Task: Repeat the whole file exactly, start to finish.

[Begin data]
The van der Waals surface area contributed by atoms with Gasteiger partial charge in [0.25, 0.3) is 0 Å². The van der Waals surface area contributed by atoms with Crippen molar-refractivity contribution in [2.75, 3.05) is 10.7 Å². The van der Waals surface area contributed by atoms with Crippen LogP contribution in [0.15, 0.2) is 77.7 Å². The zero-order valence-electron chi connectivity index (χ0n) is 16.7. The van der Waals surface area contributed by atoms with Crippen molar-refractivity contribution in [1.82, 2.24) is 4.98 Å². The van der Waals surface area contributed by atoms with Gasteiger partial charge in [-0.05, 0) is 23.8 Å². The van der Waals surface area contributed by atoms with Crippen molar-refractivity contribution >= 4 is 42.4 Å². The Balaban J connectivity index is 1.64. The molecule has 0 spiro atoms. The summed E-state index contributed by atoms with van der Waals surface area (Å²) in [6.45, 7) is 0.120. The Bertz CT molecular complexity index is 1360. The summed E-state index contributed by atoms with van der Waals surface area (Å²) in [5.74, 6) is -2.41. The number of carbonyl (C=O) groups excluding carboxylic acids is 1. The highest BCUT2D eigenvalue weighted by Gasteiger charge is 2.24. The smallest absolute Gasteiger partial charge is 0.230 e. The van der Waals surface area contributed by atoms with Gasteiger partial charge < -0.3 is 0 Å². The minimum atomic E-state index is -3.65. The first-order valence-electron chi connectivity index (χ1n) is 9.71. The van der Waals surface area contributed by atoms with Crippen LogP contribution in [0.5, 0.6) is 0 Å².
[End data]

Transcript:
The van der Waals surface area contributed by atoms with Gasteiger partial charge in [0.25, 0.3) is 0 Å². The van der Waals surface area contributed by atoms with Crippen molar-refractivity contribution in [2.75, 3.05) is 10.7 Å². The van der Waals surface area contributed by atoms with Crippen LogP contribution in [0.15, 0.2) is 77.7 Å². The zero-order valence-electron chi connectivity index (χ0n) is 16.7. The van der Waals surface area contributed by atoms with Crippen molar-refractivity contribution in [1.82, 2.24) is 4.98 Å². The van der Waals surface area contributed by atoms with Gasteiger partial charge in [-0.05, 0) is 23.8 Å². The van der Waals surface area contributed by atoms with Crippen molar-refractivity contribution >= 4 is 42.4 Å². The Balaban J connectivity index is 1.64. The molecule has 0 spiro atoms. The summed E-state index contributed by atoms with van der Waals surface area (Å²) in [6.45, 7) is 0.120. The Bertz CT molecular complexity index is 1360. The summed E-state index contributed by atoms with van der Waals surface area (Å²) in [5.74, 6) is -2.41. The number of carbonyl (C=O) groups excluding carboxylic acids is 1. The highest BCUT2D eigenvalue weighted by Gasteiger charge is 2.24. The smallest absolute Gasteiger partial charge is 0.230 e. The van der Waals surface area contributed by atoms with Gasteiger partial charge < -0.3 is 0 Å². The minimum atomic E-state index is -3.65. The first-order valence-electron chi connectivity index (χ1n) is 9.71. The van der Waals surface area contributed by atoms with Crippen LogP contribution in [0.5, 0.6) is 0 Å².